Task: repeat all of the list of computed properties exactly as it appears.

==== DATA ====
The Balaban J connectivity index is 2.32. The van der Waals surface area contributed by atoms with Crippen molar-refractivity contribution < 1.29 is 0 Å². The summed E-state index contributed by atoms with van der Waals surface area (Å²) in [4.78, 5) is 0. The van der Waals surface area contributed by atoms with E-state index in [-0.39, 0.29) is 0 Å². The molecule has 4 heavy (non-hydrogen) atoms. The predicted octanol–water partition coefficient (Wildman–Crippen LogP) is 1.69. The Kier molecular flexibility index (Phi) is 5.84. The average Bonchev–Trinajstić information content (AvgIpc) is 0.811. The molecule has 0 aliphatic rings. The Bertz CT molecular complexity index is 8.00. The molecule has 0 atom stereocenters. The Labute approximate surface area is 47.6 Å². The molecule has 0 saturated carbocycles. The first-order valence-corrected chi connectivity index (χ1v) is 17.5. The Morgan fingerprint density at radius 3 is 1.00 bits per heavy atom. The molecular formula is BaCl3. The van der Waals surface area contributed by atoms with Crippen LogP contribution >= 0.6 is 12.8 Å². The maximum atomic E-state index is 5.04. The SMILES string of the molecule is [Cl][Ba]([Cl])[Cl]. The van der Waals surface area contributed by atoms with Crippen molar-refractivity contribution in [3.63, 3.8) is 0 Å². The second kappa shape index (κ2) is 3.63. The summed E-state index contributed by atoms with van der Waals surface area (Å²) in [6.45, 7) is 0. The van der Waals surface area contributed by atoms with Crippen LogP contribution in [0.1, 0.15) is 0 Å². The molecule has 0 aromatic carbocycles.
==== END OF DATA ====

The Balaban J connectivity index is 2.32. The van der Waals surface area contributed by atoms with Crippen molar-refractivity contribution < 1.29 is 0 Å². The summed E-state index contributed by atoms with van der Waals surface area (Å²) in [4.78, 5) is 0. The van der Waals surface area contributed by atoms with E-state index in [-0.39, 0.29) is 0 Å². The molecule has 4 heavy (non-hydrogen) atoms. The predicted octanol–water partition coefficient (Wildman–Crippen LogP) is 1.69. The Kier molecular flexibility index (Phi) is 5.84. The average Bonchev–Trinajstić information content (AvgIpc) is 0.811. The molecule has 0 aliphatic rings. The Bertz CT molecular complexity index is 8.00. The molecule has 0 atom stereocenters. The Labute approximate surface area is 47.6 Å². The molecule has 0 saturated carbocycles. The first-order valence-corrected chi connectivity index (χ1v) is 17.5. The Morgan fingerprint density at radius 3 is 1.00 bits per heavy atom. The molecular formula is BaCl3. The van der Waals surface area contributed by atoms with Crippen LogP contribution >= 0.6 is 12.8 Å². The maximum atomic E-state index is 5.04. The SMILES string of the molecule is [Cl][Ba]([Cl])[Cl]. The van der Waals surface area contributed by atoms with Crippen molar-refractivity contribution in [3.63, 3.8) is 0 Å². The second kappa shape index (κ2) is 3.63. The summed E-state index contributed by atoms with van der Waals surface area (Å²) in [6.45, 7) is 0. The van der Waals surface area contributed by atoms with Crippen LogP contribution in [0.1, 0.15) is 0 Å². The molecule has 0 aromatic carbocycles.